Colorectal cancer is a major cause of cancer deaths in the UK and improved surgical outcome or cure is dependent upon diagnosis and treatment of early stage disease. Bowel cancer screening detects early disease and saves lives. 

For further information on the author of this article, Consultant Laparoscopic and Colorectal Surgeon, Mr Austin Obichere, please click here.
Relating to the abdomen, which is the region of the body between the chest and the pelvis. Full medical glossary
A benign tumour that forms from glandular cells. Full medical glossary
A reduced level of haemoglobin, which carries oxygen in the blood. Anaemia causes tiredness, breathlessness and abnormally pale skin. Full medical glossary
Not dangerous, usually applied to a tumour that is not malignant. Full medical glossary
A fluid that transports oxygen and other substances through the body, made up of blood cells suspended in a liquid. Full medical glossary
A common name for the large and/or small intestines. Full medical glossary
Abnormal, uncontrolled cell division resulting in a malignant tumour that may invade surrounding tissues or spread to distant parts of the body. Full medical glossary
Malignant, a tumour that may invade surrounding tissues or spread to distant parts of the body. Full medical glossary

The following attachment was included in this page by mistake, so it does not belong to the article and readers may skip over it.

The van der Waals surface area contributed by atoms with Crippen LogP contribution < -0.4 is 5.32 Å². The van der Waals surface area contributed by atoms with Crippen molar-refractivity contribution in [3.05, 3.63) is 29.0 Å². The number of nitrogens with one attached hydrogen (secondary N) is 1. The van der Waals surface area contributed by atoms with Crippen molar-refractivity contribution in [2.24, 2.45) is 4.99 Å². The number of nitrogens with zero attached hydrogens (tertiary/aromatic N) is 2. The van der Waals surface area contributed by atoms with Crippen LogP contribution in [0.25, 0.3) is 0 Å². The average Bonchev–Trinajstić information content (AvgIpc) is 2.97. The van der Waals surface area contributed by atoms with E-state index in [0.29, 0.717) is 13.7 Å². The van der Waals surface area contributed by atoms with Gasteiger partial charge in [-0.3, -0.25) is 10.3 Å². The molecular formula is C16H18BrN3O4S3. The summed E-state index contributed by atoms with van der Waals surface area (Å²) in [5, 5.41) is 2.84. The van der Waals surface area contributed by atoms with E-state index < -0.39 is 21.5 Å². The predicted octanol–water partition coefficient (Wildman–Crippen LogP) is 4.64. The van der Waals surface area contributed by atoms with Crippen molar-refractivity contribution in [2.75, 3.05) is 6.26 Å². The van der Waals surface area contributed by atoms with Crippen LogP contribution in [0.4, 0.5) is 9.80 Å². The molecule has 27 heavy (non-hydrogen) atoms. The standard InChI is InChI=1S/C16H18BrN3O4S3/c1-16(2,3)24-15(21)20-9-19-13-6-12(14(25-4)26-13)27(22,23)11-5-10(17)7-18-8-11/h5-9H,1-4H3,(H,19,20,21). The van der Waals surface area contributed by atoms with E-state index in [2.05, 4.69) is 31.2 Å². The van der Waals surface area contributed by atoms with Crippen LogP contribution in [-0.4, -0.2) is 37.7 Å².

A disease of long duration generally involving slow changes. Full medical glossary
Inflammation of the colon, also sometimes used to mean inflammation of the large intestine generally. Full medical glossary
The large intestine. Full medical glossary
Examination of the colon and rectum with a colonoscope, an imaging instrument that is inserted through the anus. Full medical glossary
A condition that is linked to, or is a consequence of, another disease or procedure. Full medical glossary
The process of determining which condition a patient may have. Full medical glossary
The gut, which begins at the mouth and ends at the anus. Full medical glossary
The basic unit of genetic material carried on chromosomes. Full medical glossary
An abbreviation for inflammatory bowel disease, a group of inflammatory conditions of the intestine. The two major forms are Crohn’s disease and ulcerative colitis. Full medical glossary
relating to the intestines, the digestive tract between the stomach and the anus Full medical glossary
Describes a tumour resulting from uncontrolled cell division that can invade other tissues and may spread to distant parts of the body. Full medical glossary
Tiny, harmless, hard, white spots that usually occur in clusters around the nose and on the upper cheeks in newborn babies and also in young adults. Full medical glossary
Relating to a group of healthcare professionals with different areas of specialisation. Full medical glossary
proctalgia fugax Full medical glossary
A growth on the surface of a mucous membrane (a surface that secretes mucus, lining any body cavity that opens to the outside of the body). Full medical glossary
A lesion, condition or syndrome that if left untreated may develop into cancer. Full medical glossary
An assessment of the likely progress of a condition. Full medical glossary
Relating to the rectum, the lowest part of the bowel leading to the anus. Full medical glossary
A way to identify people who may have a certain condition, among a group of people who may or may not seem to Full medical glossary
A group of cells with a similar structure and a specialised function. Full medical glossary
An abnormal swelling. Full medical glossary
Any abnormal break in the epithelium, the outer layer of cells covering the open surfaces of the body. Full medical glossary